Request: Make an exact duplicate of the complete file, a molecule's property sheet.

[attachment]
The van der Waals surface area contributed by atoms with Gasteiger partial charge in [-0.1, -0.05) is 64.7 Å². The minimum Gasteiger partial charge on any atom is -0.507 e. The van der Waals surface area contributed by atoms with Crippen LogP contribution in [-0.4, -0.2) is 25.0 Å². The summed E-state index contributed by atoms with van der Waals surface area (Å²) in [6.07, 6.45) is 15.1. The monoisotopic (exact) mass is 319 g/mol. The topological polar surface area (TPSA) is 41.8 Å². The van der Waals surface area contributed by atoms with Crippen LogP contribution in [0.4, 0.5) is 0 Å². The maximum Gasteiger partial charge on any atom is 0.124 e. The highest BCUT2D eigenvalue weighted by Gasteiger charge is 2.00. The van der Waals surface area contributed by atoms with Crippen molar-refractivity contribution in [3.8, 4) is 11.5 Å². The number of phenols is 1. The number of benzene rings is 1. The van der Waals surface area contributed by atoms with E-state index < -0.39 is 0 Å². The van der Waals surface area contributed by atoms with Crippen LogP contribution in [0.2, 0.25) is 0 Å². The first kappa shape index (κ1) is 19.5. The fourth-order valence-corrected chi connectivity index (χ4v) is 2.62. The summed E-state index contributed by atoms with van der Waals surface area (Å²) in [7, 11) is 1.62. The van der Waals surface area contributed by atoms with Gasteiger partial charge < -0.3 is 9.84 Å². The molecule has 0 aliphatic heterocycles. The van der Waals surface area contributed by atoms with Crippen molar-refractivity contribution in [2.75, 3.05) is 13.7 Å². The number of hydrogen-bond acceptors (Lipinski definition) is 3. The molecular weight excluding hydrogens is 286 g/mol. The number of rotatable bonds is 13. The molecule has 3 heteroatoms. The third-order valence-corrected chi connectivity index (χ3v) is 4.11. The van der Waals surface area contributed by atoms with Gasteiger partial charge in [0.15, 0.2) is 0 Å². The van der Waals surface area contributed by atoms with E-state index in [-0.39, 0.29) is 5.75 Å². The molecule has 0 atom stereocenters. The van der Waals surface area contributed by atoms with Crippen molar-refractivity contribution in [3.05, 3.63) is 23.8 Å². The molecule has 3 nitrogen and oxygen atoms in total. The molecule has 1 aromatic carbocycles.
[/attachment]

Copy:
The van der Waals surface area contributed by atoms with Gasteiger partial charge in [-0.1, -0.05) is 64.7 Å². The minimum Gasteiger partial charge on any atom is -0.507 e. The van der Waals surface area contributed by atoms with Crippen LogP contribution in [-0.4, -0.2) is 25.0 Å². The summed E-state index contributed by atoms with van der Waals surface area (Å²) in [6.07, 6.45) is 15.1. The monoisotopic (exact) mass is 319 g/mol. The topological polar surface area (TPSA) is 41.8 Å². The van der Waals surface area contributed by atoms with Crippen LogP contribution in [0.4, 0.5) is 0 Å². The maximum Gasteiger partial charge on any atom is 0.124 e. The highest BCUT2D eigenvalue weighted by Gasteiger charge is 2.00. The van der Waals surface area contributed by atoms with Crippen molar-refractivity contribution in [3.8, 4) is 11.5 Å². The number of phenols is 1. The number of benzene rings is 1. The van der Waals surface area contributed by atoms with E-state index < -0.39 is 0 Å². The van der Waals surface area contributed by atoms with Crippen LogP contribution in [0.2, 0.25) is 0 Å². The first kappa shape index (κ1) is 19.5. The fourth-order valence-corrected chi connectivity index (χ4v) is 2.62. The summed E-state index contributed by atoms with van der Waals surface area (Å²) in [7, 11) is 1.62. The van der Waals surface area contributed by atoms with Gasteiger partial charge < -0.3 is 9.84 Å². The molecule has 0 aliphatic heterocycles. The van der Waals surface area contributed by atoms with Crippen molar-refractivity contribution in [2.75, 3.05) is 13.7 Å². The number of hydrogen-bond acceptors (Lipinski definition) is 3. The molecular weight excluding hydrogens is 286 g/mol. The number of rotatable bonds is 13. The molecule has 3 heteroatoms. The third-order valence-corrected chi connectivity index (χ3v) is 4.11. The van der Waals surface area contributed by atoms with Gasteiger partial charge in [0.15, 0.2) is 0 Å². The van der Waals surface area contributed by atoms with E-state index in [-0.39, 0.29) is 5.75 Å². The molecule has 0 atom stereocenters. The van der Waals surface area contributed by atoms with Crippen molar-refractivity contribution in [3.05, 3.63) is 23.8 Å². The molecule has 3 nitrogen and oxygen atoms in total. The molecule has 1 aromatic carbocycles.